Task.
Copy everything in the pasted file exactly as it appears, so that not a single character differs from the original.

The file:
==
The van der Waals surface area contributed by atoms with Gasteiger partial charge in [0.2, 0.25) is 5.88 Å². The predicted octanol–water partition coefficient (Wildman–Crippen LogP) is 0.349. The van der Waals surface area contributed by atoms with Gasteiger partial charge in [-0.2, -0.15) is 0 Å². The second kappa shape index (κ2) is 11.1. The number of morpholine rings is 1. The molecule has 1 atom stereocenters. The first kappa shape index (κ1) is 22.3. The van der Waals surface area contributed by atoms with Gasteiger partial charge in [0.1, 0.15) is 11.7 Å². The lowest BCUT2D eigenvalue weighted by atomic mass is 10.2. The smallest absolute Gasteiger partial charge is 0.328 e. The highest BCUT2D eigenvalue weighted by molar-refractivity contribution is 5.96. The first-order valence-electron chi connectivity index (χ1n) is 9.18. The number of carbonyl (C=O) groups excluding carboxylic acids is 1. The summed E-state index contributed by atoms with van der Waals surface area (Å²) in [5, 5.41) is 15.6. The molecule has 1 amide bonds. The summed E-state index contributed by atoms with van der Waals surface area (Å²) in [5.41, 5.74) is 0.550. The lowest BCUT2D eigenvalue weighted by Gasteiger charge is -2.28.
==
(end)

The van der Waals surface area contributed by atoms with Gasteiger partial charge in [0.2, 0.25) is 5.88 Å². The predicted octanol–water partition coefficient (Wildman–Crippen LogP) is 0.349. The van der Waals surface area contributed by atoms with Gasteiger partial charge in [-0.2, -0.15) is 0 Å². The second kappa shape index (κ2) is 11.1. The number of morpholine rings is 1. The molecule has 1 atom stereocenters. The first kappa shape index (κ1) is 22.3. The van der Waals surface area contributed by atoms with Gasteiger partial charge in [0.1, 0.15) is 11.7 Å². The lowest BCUT2D eigenvalue weighted by atomic mass is 10.2. The smallest absolute Gasteiger partial charge is 0.328 e. The highest BCUT2D eigenvalue weighted by molar-refractivity contribution is 5.96. The first-order valence-electron chi connectivity index (χ1n) is 9.18. The number of carbonyl (C=O) groups excluding carboxylic acids is 1. The summed E-state index contributed by atoms with van der Waals surface area (Å²) in [5, 5.41) is 15.6. The molecule has 1 amide bonds. The summed E-state index contributed by atoms with van der Waals surface area (Å²) in [5.41, 5.74) is 0.550. The lowest BCUT2D eigenvalue weighted by Gasteiger charge is -2.28.